I’m 16 and really like a girl who happens to be my 15-year-old sister’s best friend. I’d like to ask her out. I’m positive she would say yes because of the way she looks at me. I’ve also heard it through the grapevine that she wants to go out with me.
My problem is my sister who doesn’t want me dating this girl. She told me that she would disown me as a brother and that she would never speak to me again. If you knew my sister, you would understand that she means what she says. Help!
— Zachary, San Luis Obispo, Calif.
Zachary: I’ve changed my mind several times, but I finally decided that you should not date this girl as long as your sister feels this way. San Luis Obispo is a beautiful city filled with an abundance of eligible young ladies who would enjoy your company. Concentrate your efforts on finding one or two of them.
And, who knows? This girl might even convince your sister that you would make a wonderful boyfriend for her. Give it some time ...
Dr. Wallace: I’m 16 and the youngest child. I’ve got two older sisters attending college. Both of them border on brilliancy. They were straight-A students who were really well-liked by their teachers. I’m no idiot, but I also don’t border on brilliancy. My teachers, many of whom have taught my sisters, don’t understand that I’m a normal B student. These teachers have accused me, at times, of being lazy, having an “I don’t care” attitude, and even being defiant.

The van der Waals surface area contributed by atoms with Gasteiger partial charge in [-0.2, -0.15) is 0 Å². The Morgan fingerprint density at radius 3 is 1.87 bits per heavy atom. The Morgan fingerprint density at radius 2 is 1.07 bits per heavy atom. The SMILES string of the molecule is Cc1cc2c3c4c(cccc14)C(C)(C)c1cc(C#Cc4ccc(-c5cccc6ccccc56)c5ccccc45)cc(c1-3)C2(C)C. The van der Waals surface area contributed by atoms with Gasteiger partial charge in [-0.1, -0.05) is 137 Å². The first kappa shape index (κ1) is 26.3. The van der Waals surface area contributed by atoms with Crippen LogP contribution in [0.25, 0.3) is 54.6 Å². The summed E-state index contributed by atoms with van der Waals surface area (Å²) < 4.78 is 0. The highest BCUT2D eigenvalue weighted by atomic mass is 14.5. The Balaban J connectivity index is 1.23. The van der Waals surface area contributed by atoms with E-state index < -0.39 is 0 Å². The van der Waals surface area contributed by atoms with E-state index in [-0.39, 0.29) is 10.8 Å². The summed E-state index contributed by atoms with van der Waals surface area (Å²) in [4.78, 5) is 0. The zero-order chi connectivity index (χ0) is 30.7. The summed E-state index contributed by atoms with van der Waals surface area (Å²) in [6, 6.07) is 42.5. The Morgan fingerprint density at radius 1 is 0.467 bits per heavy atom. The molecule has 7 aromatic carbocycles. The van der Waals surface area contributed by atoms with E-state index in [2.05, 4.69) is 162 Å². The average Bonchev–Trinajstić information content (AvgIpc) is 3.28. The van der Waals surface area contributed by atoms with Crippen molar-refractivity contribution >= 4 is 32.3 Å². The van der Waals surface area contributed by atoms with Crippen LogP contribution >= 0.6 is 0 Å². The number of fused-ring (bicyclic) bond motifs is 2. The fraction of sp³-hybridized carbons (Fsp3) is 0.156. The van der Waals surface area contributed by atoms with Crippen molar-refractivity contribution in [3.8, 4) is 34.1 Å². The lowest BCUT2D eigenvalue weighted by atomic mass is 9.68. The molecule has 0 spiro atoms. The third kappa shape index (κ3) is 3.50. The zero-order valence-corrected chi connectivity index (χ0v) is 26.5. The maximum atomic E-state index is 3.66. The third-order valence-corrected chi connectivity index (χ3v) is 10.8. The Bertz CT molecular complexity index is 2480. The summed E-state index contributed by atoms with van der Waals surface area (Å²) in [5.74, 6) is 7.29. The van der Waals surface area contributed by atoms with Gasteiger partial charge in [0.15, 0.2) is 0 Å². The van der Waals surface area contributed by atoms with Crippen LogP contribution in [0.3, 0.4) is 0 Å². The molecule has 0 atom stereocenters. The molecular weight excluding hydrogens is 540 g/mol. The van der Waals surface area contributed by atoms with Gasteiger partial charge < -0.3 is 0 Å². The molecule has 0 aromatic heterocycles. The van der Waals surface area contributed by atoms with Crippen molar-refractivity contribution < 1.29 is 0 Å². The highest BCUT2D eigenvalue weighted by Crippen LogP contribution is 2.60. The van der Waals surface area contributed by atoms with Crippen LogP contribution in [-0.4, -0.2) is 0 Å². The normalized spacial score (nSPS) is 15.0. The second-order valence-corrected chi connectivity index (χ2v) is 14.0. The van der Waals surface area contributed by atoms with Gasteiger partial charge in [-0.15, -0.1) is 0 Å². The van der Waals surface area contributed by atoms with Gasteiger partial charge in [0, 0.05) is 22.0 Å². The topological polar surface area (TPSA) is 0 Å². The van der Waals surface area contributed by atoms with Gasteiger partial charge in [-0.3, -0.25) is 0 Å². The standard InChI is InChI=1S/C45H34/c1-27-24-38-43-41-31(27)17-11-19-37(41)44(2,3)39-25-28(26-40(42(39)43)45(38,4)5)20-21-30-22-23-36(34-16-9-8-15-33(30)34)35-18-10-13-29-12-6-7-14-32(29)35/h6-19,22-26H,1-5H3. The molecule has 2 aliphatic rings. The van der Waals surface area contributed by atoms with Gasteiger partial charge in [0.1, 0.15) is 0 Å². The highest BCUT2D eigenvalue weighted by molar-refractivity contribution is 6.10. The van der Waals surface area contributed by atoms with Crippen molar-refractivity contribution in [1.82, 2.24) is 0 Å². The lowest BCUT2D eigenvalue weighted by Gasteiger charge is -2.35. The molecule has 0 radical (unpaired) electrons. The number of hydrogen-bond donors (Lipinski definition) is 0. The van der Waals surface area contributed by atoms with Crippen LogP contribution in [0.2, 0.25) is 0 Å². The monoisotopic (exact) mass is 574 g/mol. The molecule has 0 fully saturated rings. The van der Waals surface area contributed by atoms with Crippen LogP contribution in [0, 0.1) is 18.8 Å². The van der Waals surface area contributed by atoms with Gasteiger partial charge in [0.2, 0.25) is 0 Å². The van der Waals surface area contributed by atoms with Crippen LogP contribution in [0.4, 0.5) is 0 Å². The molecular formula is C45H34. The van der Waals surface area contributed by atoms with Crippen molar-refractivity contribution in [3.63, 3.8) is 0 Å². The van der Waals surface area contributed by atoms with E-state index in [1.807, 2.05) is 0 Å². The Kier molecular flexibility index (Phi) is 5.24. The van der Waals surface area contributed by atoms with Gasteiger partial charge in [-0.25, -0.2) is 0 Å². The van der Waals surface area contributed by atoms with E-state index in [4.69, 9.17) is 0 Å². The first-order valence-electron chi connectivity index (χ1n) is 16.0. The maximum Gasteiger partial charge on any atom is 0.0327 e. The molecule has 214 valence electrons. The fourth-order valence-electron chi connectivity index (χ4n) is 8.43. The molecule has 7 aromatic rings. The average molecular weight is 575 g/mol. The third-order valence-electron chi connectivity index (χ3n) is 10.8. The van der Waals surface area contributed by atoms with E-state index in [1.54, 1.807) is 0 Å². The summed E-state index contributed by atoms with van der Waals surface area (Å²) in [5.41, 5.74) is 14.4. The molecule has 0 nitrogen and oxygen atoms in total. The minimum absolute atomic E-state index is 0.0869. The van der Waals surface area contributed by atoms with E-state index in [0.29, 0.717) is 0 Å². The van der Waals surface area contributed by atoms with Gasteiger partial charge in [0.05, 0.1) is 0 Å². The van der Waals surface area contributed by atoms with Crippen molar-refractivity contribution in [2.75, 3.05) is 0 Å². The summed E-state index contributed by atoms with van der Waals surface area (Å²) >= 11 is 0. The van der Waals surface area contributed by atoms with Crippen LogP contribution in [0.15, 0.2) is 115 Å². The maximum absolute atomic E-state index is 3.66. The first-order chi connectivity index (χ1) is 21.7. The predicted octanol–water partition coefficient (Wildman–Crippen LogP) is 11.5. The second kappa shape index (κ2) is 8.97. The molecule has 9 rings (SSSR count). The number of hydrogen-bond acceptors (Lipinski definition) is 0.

These accusations just are not true. I care about my studies, do my homework and get the best grades possible. I know there’s not much you can do, but since you’re a former educator, maybe you can tell me why teachers always compare brothers and sisters and think they should be equal.
Nameless: It’s just human nature to expect a lot from the children or siblings of those who have a particular talent. Mickey Mantle was a Hall of Fame baseball player. When his twin sons signed their first professional baseball contract, many expected them to be as skilled as their famous father. It didn’t work out that way.
There is nothing wrong with teachers expecting younger siblings to match what older brother and sisters have achieved. However, if this doesn’t occur, the teachers should discuss the reason why and then deal with reality. A teacher’s prime goal should be to accept all students the way they are and to take them as far as their abilities allow. Some of your teachers apparently don’t see you as an individual — with a brilliance that happens to be different from that of your sisters.
It might be a good idea for you and your parents to have a conference with your counselor to discuss your concern.
Dr. Wallace: I’m a Scorpio and the guy who has asked me out is an Aquarius. Do we have a chance of being compatible?
— Nicole, Ames, Iowa
Nicole: If you are both kind, considerate, friendly, honest, have a good sense of humor and enjoy many of the same things, then you both will have a good chance of being compatible. It has very little to do with one’s astrological sign.
Write to Dr. Wallace at firstname.lastname@example.org.